Henry VIII is said to have given Great Bardfield to Anne of Cleves as part of his divorce settlement and a number of buildings in the village are associated with Anne, including The Grade II listed Great Lodge and its associated Grade I listed barn, now named after her. The 1,000-acre (4.0 km2) grounds include the Grade I listed barn and a vineyard.
Great Bardfield is home to the Bardfield Cage, a 19th-century village lock-up, and the Bardfield Museum. a windmill which has been converted to a house.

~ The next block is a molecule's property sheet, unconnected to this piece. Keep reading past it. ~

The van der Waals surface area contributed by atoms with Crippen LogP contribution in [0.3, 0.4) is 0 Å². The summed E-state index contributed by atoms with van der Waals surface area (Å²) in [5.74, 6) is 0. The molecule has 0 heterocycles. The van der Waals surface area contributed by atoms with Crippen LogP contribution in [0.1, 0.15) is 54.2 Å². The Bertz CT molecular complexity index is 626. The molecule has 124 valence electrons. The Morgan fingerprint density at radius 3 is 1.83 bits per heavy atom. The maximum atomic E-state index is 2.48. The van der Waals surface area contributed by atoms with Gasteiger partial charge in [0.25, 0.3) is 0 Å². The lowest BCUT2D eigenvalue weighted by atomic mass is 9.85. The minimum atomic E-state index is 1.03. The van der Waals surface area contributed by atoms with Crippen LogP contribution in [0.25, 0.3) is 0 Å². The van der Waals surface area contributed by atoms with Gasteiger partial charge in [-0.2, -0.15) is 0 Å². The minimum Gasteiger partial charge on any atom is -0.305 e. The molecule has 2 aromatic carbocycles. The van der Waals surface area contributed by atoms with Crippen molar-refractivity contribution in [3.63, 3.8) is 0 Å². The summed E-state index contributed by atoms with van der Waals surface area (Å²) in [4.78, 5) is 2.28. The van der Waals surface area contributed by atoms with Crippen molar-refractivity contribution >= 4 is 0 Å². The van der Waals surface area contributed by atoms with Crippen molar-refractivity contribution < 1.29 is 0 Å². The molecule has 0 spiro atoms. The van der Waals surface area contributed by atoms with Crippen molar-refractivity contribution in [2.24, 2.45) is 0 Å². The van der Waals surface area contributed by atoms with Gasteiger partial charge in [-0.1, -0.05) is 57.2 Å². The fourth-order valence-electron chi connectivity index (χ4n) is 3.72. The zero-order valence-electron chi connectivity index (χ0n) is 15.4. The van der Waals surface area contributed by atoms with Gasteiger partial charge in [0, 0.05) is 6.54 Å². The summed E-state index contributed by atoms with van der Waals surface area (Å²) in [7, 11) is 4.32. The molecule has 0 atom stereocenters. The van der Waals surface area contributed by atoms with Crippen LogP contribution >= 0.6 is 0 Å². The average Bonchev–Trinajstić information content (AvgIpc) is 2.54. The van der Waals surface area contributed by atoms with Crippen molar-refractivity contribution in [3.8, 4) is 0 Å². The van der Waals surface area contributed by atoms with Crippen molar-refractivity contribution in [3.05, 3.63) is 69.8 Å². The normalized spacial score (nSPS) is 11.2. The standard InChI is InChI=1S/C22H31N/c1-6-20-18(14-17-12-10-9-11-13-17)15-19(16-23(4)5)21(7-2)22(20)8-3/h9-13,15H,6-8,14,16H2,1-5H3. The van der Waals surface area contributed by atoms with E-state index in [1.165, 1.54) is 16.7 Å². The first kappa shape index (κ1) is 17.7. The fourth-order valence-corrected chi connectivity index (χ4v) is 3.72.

Great Bardfield is important as the home of a rare plant only found where Suffolk, Essex and Cambridgeshire meet. Originally it was thought that Oxlips were cowslip-primrose hybrids, but in 1842 Henry Doubleday and Charles Darwin conducted tests on plants collected from Great Bardfield and concluded that this was not so. For a while the plant was known as the Bardfield Oxlip. The common cowslip-primrose hybrid is known as the False Oxlip.